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Ethics and Ensembles

ETHICS AND ENSEMBLES


For a very long time now, I have been ruminating on the question of what could possibly make Symphony Society leadership think that 60% of the Musicians of the San Antonio Symphony would ever agree to betraying 40% of their colleagues.


It brings to mind the 2007 negotiations, which I participated in, when we were first presented with an A/B proposal. In the 2007 version, the titled players would have made out like bandits. Symphony Society negotiators could hardly contain their glee when they walked into the room to give us this proposal. Perhaps not coincidentally, four out of the five members of the then negotiating committee were titled. I thought then and still believe that it was a cynical attempt to appeal to the self-interest of those of us on the negotiating committee who would have benefited economically from such a plan.


The names and faces may have changed since 2007 but it seems that the fundamental mistaken assumptions remain. I can only guess that the proponents of an A/B orchestra would themselves throw colleagues under the bus out of financial self-interest and therefore believe that the musicians would respond in the same way. They must be utterly baffled at the musicians’ continued refusal to sacrifice Others on the altar of Self.


Some points which seem to escape SSSA leadership:


1. It is impossible to reach a professional level of playing on any orchestral instrument without possessing intelligence and a work ethic that would guarantee success in many other fields as well. Therefore anyone whose primary motivation is financial success in life is unlikely to choose classical music as a career field in the first place. This is not to suggest that paying musicians poverty-level wages is acceptable. It is not. But an appeal to the greed of any subset of musicians will fail every time.


2. The very nature of orchestral playing means that we musicians understand that every member of the ensemble is necessary and valuable. We cannot draw a line between Musician A who receives health insurance and a subsistence-level wage, and Musician B who receives neither. Nor can we perform at a consistently high artistic level when “Sort-of-haves” and “Definitely-have-nots” are expected to work harmoniously together, most especially if the latter group are well aware that the members of the former group threw them under the bus.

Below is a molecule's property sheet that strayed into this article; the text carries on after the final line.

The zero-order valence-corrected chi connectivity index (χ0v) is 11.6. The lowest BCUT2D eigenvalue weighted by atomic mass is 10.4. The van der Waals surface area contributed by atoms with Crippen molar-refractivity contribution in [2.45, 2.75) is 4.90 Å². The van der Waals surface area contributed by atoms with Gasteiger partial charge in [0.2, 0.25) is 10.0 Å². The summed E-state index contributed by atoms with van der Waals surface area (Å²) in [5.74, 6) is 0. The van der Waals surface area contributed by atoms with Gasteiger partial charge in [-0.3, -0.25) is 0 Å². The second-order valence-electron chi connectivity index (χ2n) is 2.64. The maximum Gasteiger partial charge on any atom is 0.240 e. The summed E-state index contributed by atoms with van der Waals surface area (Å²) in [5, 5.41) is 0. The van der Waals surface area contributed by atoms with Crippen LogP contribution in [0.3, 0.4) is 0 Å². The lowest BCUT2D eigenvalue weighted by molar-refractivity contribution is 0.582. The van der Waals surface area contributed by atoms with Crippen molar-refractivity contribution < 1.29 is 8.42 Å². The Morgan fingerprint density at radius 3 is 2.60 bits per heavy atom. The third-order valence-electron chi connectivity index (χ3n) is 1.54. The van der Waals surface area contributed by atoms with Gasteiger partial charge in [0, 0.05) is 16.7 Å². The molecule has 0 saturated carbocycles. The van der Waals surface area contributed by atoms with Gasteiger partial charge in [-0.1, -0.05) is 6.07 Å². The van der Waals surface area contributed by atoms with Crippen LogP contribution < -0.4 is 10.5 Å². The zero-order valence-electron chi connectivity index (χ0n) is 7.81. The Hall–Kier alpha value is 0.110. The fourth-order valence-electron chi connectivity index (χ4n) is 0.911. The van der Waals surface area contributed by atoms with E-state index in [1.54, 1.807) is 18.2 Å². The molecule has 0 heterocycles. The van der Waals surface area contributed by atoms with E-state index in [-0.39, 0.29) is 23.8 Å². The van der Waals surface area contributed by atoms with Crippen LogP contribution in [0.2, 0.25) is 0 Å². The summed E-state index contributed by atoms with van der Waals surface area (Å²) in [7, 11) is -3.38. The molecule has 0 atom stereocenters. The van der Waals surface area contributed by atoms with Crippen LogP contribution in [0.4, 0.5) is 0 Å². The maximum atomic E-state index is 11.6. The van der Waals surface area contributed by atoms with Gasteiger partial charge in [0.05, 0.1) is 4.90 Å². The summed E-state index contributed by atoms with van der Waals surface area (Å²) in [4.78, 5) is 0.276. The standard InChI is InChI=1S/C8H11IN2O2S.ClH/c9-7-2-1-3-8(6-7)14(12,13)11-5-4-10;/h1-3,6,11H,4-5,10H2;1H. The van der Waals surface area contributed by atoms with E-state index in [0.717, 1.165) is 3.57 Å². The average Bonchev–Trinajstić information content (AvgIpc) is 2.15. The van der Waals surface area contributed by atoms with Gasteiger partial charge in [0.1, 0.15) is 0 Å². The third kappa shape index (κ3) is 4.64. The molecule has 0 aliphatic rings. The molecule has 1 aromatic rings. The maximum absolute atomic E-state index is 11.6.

3. It is obvious to all, except apparently Symphony Society leadership, that cuts lead to death and growth leads to success. The musicians have, over past decades, agreed to many smaller cuts out of a desire to help the Symphony survive, in the misplaced hope that SSSA leadership would follow through on their promises for a better future if only they could be granted a bit of financial grace. 100% of the time, these cuts have only produced greater problems. Now we are faced with imposed terms containing the biggest cut of all. How foolish would we be to accept it?


4. This point has been made over and over and over, but once again, louder for those who are clearly not listening: If the musicians could somehow be forced to accept the SSSA’s intolerable imposed terms, the San Antonio Symphony would very quickly cease to exist as a professional orchestra. Many musicians would leave; others would retire, or simply move on into other professional avenues. Qualified musicians would not even consider traveling to San Antonio to audition for the resulting openings in the orchestra.


Asking the musicians to compromise their ethics by betraying their colleagues isn’t only morally wrong and shortsighted, it’s completely unnecessary.


San Antonio is a large metropolitan area with many resources, a 20% growth rate over the past decade, and it is currently leading the nation (second only to Austin) in the growth of white-collar and presumably higher-paid jobs. For the Symphony Society to continue to claim that the money is simply not here is ludicrous. The money is here. What the Symphony lacks is professional development staff, a willingness to expand fundraising efforts beyond historical bounds, an appropriately sized visionary Board, and anything resembling a properly-sized endowment. Even worse, our leadership is on record as stating that an endowment drive is impossible until the symphony has experienced three to five years of “stability,” stability which is only attainable with an endowment. It boggles the mind.


Looking at the below chart, it is very hard to continue describing San Antonio as a “great city” when we are so far behind our peers. And to the most frequently heard objections: “San Antonio is a poor city” and “San Antonio’s demographics aren’t favorable to the symphony” (never mind the unspoken racism of the latter), those are already addressed by the fact that the Musicians of the San Antonio Symphony are fighting to preserve an $8M budget, not achieve an $18M one.


Metropolitan Area Pop (rank) Median Income Growth Rate Symphony Budget


Baltimore, MD 2.8M (20) $25,200 5% $28M (2018)

St. Louis, MO 2.8M (21) $25,000 1% $30M (2018)

San Antonio, TX 2.5M (24) $24,000 19% $4.7M (proposed)

Portland, OR 2.5M (25) $26,026 13% $22M (2021)

Cincinnati, OH 2.3M (30) $26,000 5.6% $67.6M (2018)

Kansas City, MO-KS 2.2M (31) $24,540 9% $19M (2018)

Indianapolis, IN 2.1M (33) $24,000 12% $28M (2018)

Nashville, TN 2M (36) $24,000 21% $29M (2020)

Milwaukee, WI 1.6M (40) $25,000 1.2% $17M (2016)

Salt Lake City, UT 1.3M (47) $23,016 16% $18M (2018)


There are none so blind as those who will not see.


-Mary Ellen Goree

Principal Violin II

Chair, Negotiating Committee

















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